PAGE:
Toyota's Better Together: How can I get some of those?

I work alone, so guess who covers the phoning, filing, folding and food-getting? All me.

Normally I don't mind, but this guy made me wonder how much I could get done with four hands instead of two. Then my wondering turned to jealousy as I remembered that I lack the mental capacity to work so fast.

And then I remembered that two-handed people made this brilliant commercial. So in the spirit of gratitude for what I've got, and creativity that inspires average guys like me to keep at it, Happy Thanksgiving!


Gap Holiday Cheer - Happy Whateveryouwannakah!

I have a favorite shirt. It isn't wrinkle-free and yet it doesn't wrinkle. It's seven years old and shows neither wear nor the age of its style. It falls well on me (that's the Spanish translation of "to fit") and works whether tucked or hanging out; with jeans or khakis. It's perfect.

And it's from Gap.

I'm a cheapskate, but my wife has pushed me for years to spend more and buy Gap. After all, it is - in their terms - "the company behind some of the most recognized and respected brands in the apparel industry." I know why it's respected: Anything she's talked me into owning from this company has outlasted similar items from competitors.

But what am I supposed to do with a commercial like this?

Here are my two chief complaints:

1. If this is merely a controversy-pushing, promotional stunt to garner earned media (free public attention)- then it's monkey-trick advertising which I can't respect. Any copy-writer can predict a pot-stirring message, but manipulation of an audience for disingenuous reasons fails in the end.

You make quality clothing, Gap. You've been around since 1969. Show us your wisdom, not childish antics.

2. If this is not a stunt, but rather a corporate statement of belief, then like the teenager who pleases everyone to avoid rejection from anyone, this commercial reveals a cowardly, insecure response to human diversity. We don't have to agree with our neighbors' religious views, but pulling out a generic diversity eraser leads to a cheapened version of reality and a sense of being lost.

Furthermore, a statement of belief like this - in its clumsy pc execution - actually dismantles community. The song lyric, "Do what just feels right" selfishly contradicts the pluralism and diversity Gap is promoting. We can't be selfish and pluralistic simultaneously.

To Gap; to agency Crispin Porter + Bogusky; to Michael Gracey, the spot's director who is Catholic and seemingly a nice guy; and to musician, Pharrell Williams, whose lyrics - according to Anthony Henriques of PopMatters - "are typically inconsequential in a 'saying sh*t just to sound cool' sort of way," and who helped write the Holiday Cheer lyrics:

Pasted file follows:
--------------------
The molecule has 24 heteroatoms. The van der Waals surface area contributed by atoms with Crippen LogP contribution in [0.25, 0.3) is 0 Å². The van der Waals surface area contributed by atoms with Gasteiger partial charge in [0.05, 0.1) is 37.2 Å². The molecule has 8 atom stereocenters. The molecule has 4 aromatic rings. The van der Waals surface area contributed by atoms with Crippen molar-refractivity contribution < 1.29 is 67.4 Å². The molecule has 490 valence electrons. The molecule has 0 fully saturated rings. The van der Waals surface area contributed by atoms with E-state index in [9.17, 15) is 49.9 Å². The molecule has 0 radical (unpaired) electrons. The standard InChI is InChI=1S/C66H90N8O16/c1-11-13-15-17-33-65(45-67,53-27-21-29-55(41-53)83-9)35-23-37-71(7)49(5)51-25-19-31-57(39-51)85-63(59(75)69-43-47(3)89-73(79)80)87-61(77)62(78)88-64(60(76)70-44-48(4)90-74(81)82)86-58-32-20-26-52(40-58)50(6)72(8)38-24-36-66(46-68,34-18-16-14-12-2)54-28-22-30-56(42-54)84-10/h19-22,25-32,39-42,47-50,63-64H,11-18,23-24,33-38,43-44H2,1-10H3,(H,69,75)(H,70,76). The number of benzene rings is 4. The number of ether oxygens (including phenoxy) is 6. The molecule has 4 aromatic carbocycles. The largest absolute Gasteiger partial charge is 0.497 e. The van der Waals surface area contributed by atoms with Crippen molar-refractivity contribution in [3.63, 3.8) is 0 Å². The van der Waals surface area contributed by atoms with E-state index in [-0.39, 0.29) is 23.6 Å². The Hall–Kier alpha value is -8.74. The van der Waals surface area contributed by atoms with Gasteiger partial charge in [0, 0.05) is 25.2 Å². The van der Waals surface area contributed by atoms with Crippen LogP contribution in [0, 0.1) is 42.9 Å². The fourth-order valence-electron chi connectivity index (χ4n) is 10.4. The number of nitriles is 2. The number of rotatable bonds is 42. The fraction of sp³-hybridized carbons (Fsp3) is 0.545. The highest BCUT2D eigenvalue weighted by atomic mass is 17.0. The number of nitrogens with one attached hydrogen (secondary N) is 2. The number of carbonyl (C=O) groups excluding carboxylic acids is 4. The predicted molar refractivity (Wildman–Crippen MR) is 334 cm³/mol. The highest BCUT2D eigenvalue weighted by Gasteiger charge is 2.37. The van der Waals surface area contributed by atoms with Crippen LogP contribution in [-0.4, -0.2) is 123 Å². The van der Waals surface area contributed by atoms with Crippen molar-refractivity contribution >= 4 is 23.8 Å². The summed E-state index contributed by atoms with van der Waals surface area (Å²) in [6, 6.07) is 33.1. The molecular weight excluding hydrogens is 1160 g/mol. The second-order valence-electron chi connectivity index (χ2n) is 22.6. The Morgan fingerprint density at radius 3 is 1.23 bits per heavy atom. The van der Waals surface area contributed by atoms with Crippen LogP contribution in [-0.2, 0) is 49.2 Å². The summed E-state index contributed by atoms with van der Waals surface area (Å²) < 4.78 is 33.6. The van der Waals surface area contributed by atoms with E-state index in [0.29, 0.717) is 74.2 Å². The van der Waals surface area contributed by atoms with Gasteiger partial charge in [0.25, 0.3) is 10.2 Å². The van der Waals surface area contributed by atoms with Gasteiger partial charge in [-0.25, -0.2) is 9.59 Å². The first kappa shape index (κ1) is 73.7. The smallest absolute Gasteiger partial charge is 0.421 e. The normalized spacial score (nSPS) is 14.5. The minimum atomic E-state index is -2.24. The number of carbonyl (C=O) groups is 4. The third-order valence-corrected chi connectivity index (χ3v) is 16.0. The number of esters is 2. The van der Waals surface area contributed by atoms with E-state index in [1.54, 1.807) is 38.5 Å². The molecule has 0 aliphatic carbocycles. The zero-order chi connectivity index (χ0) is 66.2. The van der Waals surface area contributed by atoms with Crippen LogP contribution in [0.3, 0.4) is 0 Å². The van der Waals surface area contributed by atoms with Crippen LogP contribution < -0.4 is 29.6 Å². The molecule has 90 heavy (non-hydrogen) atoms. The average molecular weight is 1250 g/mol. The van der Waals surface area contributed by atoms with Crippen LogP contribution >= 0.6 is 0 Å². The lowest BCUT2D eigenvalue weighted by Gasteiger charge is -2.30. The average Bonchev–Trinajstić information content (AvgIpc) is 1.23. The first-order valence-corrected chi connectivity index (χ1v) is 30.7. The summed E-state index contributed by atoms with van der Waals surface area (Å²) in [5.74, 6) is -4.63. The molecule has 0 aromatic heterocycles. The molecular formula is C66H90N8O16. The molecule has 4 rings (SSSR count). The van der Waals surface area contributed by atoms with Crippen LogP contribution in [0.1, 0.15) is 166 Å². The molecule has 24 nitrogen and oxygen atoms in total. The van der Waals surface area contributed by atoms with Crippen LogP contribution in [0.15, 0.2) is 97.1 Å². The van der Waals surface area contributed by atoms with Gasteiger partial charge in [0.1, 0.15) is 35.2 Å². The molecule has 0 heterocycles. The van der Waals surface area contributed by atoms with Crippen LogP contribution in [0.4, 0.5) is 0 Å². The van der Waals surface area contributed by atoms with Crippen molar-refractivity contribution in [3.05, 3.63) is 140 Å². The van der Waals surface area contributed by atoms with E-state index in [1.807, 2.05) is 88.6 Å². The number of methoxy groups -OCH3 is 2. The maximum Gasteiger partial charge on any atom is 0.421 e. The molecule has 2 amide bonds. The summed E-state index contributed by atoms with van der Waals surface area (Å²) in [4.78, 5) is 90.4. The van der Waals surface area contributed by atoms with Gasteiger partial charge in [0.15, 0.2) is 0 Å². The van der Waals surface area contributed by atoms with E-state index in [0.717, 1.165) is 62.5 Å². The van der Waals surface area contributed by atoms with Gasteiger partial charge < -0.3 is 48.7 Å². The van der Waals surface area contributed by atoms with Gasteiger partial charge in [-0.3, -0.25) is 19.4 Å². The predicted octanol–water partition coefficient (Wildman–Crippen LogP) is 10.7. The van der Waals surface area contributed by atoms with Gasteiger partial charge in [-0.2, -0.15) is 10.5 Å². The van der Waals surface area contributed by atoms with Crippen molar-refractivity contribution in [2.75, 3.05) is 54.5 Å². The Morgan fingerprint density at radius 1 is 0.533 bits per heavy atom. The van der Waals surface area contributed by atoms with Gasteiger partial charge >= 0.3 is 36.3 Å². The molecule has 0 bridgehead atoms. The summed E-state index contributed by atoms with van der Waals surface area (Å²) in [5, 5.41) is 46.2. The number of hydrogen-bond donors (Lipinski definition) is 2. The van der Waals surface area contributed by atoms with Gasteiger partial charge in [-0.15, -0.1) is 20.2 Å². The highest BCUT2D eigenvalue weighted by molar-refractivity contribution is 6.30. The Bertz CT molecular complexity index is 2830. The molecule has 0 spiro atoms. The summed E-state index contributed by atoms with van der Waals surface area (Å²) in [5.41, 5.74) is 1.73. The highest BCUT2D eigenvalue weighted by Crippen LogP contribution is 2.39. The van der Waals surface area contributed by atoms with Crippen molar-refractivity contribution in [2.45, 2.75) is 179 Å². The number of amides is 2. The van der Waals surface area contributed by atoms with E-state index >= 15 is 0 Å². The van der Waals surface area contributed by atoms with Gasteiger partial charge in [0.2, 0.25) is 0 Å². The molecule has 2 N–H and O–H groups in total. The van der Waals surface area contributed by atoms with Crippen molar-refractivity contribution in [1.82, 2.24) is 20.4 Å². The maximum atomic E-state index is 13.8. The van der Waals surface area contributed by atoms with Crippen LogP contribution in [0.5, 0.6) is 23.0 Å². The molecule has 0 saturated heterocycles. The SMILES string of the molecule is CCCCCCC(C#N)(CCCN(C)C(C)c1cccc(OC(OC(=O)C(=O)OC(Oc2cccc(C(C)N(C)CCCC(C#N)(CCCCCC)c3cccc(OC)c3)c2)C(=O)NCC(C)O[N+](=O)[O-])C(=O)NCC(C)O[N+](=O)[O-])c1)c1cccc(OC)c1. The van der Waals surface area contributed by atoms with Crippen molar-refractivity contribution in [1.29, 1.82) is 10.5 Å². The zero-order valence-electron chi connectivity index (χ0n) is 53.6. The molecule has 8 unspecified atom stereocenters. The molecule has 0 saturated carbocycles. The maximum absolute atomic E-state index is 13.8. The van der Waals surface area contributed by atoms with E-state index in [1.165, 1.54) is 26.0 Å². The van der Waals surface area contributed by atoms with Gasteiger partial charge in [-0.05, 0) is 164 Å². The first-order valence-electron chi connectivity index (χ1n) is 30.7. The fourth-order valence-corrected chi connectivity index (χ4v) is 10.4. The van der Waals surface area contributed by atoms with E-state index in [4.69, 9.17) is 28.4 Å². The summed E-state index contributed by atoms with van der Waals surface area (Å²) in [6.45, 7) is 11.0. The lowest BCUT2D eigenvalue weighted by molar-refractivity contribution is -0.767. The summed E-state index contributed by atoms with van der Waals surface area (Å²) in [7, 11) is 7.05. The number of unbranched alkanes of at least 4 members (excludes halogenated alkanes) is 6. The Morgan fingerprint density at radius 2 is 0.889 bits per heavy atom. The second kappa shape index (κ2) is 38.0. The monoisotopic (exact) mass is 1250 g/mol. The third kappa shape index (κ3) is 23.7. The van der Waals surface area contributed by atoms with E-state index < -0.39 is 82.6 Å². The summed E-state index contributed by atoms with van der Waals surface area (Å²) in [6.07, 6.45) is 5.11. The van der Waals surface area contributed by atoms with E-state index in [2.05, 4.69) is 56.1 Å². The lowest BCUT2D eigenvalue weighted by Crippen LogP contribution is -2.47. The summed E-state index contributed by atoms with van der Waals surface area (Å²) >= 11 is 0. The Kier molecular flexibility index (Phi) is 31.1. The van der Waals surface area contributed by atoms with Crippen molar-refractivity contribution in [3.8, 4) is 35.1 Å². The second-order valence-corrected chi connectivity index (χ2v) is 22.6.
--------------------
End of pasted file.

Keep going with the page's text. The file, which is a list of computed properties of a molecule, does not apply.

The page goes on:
You can do more respectable work than this. You wish me a "Happy Whateveryouwannakah." Well, I wannabuy your clothes, but I'll refrain until you take a higher road.


Edward Lear's Complete Book of Adsence

Okay, so the following link isn't an entire rewrite of Lear's Complete Book of Nonsense, but it's a start, and a fun one at that. Adfolks, you'll have to check out Graphic Designer, Douglas Bonneville's fine list of limericks.

Here's a teaser:

There once was a graphic designer
Who could not draw a straight liner
Fresh out of school
She thought she was cool
And soon was a cook in a diner!

See some of Doug's more serious portfolio at the Behance Network, or more of Edward Lear's limericks at Aaron Belz' site.


Catholic Charities dinner plate in the mail!

Several years ago, I sponsored a marathon runner through the Catholic Charities Foundation. Ever since then, I've received their mailings. I could have been more earth-minded and asked to be removed from the list, but it's generally creative stuff so I didn't.

Here's the most recent piece, shown in three parts. The first is the #10 envelope-sized item that came in the mail. (Click to enlarge.)

The second is what you see once you release the sticker tabs and unfold the "envelope." It reads, "For a local homeless family, this could be today's only meal."

The third is the flip-side, which says, "You can't have a home cooked meal if you don't have a home."

I know I said I've enjoyed CCF's mailings in the past, but, honestly, it didn't matter who sent this to me - there is no way I could keep myself from opening an intriguing piece like this.

I imagine quite a few readers withdrew the donation envelope and filled it out.


Reebok: Your Move...or not

Who can keep up with the "pop" in popular culture? I can't. Instead, I stash away items of interest in both electronic and paper files until a rainy day.

Today's selection is a Reebok commercial I saw back in June during the Stanley Cup Finals between the Pittsburgh Penguins and the Detroit Red Wings.

The ad was part of Reebok's "Your Move" campaign, and it caught my attention for two reasons:

1. You have to pay attention to follow what's happening. I like that.

2. "But where you end entirely up to you." I don't like that.

Sports commercials often play this Just Do It card, and while it might pump the adrenaline a bit and offer some inspiration, it only speaks to a few folks in the world. Mario Lemiuex and Sidney Crosby are two of the best hockey players in history. The second little boy on the carpet can dream all day, but chances are he'll never get any closer to NHL ice than a seat behind the glass.

I hate to cast a cloud, but people really can't do whatever they want. We can't reach all of our dreams. We can't win every battle or overcome every obstacle. And that's fine. We are, in one way or another, wholly dependent creatures.

I don't suppose it's wrong to broadcast a wide message of inspiration like this - it's bound to hit someone. (And the opposite message would be a disaster: "Don't even go there, kid. You'll be lucky if you make the JV team. Your Move. Reebok.") But is there a better alternative?